Aurelio Herrera -

Aurelio Herrera -

managed a saloon there. 4 What went on with the Herreras was

not publicized at the time, but years later a Washington

newspaper wrote a story about them that contained “more truth

than fantasy.” 5 Much was journalistic yarn, but much rings true.

Herrera's father pursued the calling of a street vendor of

hot tamales, enchiladas, tortillas, chili con carne and other

sizzling delicacies dear to the palette of the Westerner. Aurelio

and his brother Mauro helped their father in the distribution of

hot-stuff appetizers, but being gay sparks, they targeted and

looked for a more strenuous game. The Herreras lived in that

aristocratic part of Bakersfield which shelters the Mexican and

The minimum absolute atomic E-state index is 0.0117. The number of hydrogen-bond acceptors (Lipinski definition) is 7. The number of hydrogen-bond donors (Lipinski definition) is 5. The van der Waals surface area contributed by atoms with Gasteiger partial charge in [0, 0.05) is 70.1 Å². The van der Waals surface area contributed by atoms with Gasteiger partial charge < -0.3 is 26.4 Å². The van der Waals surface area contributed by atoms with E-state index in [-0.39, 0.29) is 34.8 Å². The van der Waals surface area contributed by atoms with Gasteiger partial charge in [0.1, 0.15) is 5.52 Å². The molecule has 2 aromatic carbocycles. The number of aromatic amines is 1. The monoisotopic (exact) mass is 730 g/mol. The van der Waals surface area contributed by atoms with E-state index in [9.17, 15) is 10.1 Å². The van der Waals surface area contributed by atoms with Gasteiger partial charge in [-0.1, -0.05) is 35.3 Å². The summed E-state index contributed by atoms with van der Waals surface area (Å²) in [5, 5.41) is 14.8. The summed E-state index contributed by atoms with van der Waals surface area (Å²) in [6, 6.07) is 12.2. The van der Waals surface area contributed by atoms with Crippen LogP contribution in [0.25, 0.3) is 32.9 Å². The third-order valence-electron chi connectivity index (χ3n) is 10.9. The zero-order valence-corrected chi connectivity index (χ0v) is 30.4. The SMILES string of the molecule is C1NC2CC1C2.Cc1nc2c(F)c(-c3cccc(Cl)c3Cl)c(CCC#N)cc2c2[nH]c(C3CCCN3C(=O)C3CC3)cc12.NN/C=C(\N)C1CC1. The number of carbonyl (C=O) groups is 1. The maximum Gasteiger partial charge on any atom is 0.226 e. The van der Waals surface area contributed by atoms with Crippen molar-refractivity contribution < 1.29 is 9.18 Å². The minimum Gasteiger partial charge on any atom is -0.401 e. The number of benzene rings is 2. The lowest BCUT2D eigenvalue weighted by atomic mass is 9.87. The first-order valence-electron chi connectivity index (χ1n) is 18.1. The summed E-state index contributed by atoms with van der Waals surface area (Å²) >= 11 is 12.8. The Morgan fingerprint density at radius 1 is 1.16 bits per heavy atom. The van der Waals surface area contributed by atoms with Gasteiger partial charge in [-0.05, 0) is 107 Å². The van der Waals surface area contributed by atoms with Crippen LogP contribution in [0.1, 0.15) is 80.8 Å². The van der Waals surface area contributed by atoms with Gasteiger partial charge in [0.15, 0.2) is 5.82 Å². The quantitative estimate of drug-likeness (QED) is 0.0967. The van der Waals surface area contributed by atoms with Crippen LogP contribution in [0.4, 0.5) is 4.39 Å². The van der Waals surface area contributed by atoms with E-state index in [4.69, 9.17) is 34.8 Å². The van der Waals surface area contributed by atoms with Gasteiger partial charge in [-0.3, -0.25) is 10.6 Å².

Chinese colonies. 6 The brother's first idea of sport was to break

up an oriental fan-tan session with .44-caliber colts. At the

same time, if any of the young bloods of the community were

looking for Queensbury exercise, 7

they had to look no farther

4 Bakersfield Californian, Greater Bakersfield and Kern Co Expansion

Edition 1911, p 42. Carrillo arrived in Bakersfield about 1888

(Bakersfield Californian, Sep 24, 1908)

5 Washington [DC] Times, Jan 16, 1906.

6 Bakersfield Californian, Jan 16, 1906; Washington [DC] Times, Jan 16, 1906.

The center of Bakersfield’s French, Basque, and Mexican populations was a few

miles east of Bakersfield at the town of Sumner, incorporated as Kern City on

March 11, 1893 and merged with the city of Bakersfield in 1906. Anselmo Herrera

and son Aurelio bought lots 15 and 16 in Blk 124 in Kern City on Jun 12, 1902

(Kern Co. Hall of Records, Deed Book 0135-0430).

7 boxing pg 3 of 88

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